Jun 292016
 

Did you know? It has always been legal to change your surname (in the UK).  It’s just that there wasn’t always paperwork involved.  You will have noticed some of your surname study people being called things like ‘John Blagdon alias Gifford’ (he was married as a Gifford, and buried a Blagdon – I haven’t yet plucked up the courage to look for his baptism) – this was the sixteenth/seventeenth century way of announcing it.  (Of course, ladies usually changed their surname upon marriage.)

Then came paperwork.  In the late seventeenth century, it had to be done by Act of Parliament, or Royal Licence (advertised at the same time in the London Gazette, then the College of Arms.  Later came the well-known Deed Poll.

But from 1916, ‘Enemy aliens’ were only allowed to change their surnames by Royal Licence or special permission from the Home Secretary.

Next week’s letter is ‘D’. Has anybody got any interesting snippets that marry up D with surname studies?  If so, please send them to me at sos [at] surname-society.org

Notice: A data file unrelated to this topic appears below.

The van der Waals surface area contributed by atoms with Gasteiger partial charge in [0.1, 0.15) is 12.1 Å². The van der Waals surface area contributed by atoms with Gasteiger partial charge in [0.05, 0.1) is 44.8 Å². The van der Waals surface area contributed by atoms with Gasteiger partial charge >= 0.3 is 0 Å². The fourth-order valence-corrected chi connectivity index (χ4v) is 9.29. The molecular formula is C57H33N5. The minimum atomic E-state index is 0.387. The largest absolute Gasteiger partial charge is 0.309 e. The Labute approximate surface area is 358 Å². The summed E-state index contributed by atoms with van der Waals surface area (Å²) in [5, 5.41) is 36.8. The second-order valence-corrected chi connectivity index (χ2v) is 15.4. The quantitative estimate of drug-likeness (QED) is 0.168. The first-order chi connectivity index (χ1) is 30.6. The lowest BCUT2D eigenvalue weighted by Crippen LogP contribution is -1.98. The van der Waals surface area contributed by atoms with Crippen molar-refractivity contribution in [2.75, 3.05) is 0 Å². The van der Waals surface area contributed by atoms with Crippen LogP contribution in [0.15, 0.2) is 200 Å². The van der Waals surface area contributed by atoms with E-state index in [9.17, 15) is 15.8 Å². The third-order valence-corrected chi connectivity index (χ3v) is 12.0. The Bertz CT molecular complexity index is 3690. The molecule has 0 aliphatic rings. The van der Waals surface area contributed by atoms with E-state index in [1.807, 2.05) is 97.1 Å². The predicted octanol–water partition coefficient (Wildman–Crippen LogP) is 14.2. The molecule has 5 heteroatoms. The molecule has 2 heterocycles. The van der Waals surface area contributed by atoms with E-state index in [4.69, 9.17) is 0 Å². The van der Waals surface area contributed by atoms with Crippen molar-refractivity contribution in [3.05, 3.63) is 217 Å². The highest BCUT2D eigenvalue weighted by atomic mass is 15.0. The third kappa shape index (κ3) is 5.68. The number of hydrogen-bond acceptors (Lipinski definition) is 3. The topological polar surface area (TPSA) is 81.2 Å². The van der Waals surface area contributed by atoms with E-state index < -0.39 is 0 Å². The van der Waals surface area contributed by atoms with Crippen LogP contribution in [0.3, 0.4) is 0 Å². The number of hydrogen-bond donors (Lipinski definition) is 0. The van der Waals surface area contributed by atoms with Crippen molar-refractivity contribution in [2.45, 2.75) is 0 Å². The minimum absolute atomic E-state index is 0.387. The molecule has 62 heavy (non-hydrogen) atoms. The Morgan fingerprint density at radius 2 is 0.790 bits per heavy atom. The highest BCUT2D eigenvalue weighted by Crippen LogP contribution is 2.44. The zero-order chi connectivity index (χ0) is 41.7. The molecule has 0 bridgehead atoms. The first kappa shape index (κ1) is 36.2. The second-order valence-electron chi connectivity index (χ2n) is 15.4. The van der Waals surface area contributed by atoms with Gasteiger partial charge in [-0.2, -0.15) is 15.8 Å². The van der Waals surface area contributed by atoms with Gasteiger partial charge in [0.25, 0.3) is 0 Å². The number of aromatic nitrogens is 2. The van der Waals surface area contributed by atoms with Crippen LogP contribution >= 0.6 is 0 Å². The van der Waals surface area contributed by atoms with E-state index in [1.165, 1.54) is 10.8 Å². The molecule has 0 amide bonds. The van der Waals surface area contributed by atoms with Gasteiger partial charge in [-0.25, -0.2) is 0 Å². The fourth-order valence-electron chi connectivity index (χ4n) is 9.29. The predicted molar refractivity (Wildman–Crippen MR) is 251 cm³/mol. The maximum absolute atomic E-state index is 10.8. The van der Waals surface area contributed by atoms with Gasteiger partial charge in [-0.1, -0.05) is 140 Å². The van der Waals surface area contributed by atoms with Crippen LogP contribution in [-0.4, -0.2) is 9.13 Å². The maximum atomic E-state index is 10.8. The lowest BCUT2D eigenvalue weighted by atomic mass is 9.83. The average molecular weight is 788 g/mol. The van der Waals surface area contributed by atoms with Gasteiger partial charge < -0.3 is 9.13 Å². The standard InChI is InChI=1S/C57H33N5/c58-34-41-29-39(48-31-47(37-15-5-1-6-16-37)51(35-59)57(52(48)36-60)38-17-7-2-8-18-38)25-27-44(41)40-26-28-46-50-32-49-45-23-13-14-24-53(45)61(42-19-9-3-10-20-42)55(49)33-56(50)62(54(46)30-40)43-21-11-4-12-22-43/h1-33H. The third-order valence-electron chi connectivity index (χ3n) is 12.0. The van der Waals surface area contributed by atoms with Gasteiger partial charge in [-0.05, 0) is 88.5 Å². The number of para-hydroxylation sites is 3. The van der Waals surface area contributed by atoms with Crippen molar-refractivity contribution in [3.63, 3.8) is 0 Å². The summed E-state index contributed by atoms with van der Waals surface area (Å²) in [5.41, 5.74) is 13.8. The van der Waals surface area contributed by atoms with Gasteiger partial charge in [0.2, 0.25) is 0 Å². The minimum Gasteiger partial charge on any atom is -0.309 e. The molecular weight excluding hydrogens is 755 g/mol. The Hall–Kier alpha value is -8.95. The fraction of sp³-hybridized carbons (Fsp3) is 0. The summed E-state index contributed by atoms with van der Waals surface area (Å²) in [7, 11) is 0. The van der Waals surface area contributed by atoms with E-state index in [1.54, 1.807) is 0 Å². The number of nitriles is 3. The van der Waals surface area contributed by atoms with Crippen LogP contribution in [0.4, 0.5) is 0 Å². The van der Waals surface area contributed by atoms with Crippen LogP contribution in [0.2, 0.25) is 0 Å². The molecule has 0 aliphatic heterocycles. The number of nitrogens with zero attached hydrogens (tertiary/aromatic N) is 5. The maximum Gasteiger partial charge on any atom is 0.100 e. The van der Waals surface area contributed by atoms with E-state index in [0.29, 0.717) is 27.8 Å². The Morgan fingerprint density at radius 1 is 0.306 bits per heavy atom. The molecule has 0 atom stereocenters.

Jun 222016
 

Way Back Wednesday returns! with a new theme. Once a week (on Wednesday!) we will be posting a brief item which relates to both Surname Studies and the letter of the week, going through the alphabet.  Posts can be about surnames in your study, snippets/trivia which relate to Surname Studies generally; they can (preferably) have a picture attached, and need only be a few sentences long (longer if you want!).  And if you want to claim a particular letter, do let me know. Please send your posts and/or letter-claims to me at sos[at]surname-society.org.

Our new theme will start on the first Wednesday of July 2016.  I will fill in the rest of June, so you can see the sort of thing we are looking for.


When do you use ‘baptism’, and when do you use ‘christening’?  You think you have it sorted out, then two different clerks write both words in the same parish register…

Strictly speaking: ‘baptism’ is the act of splashing water on/dipping under/totally immersing to receive a remission of sins.

‘Christening’ is the ceremony that includes the baptism of the baby, child or adult, together with giving it a name.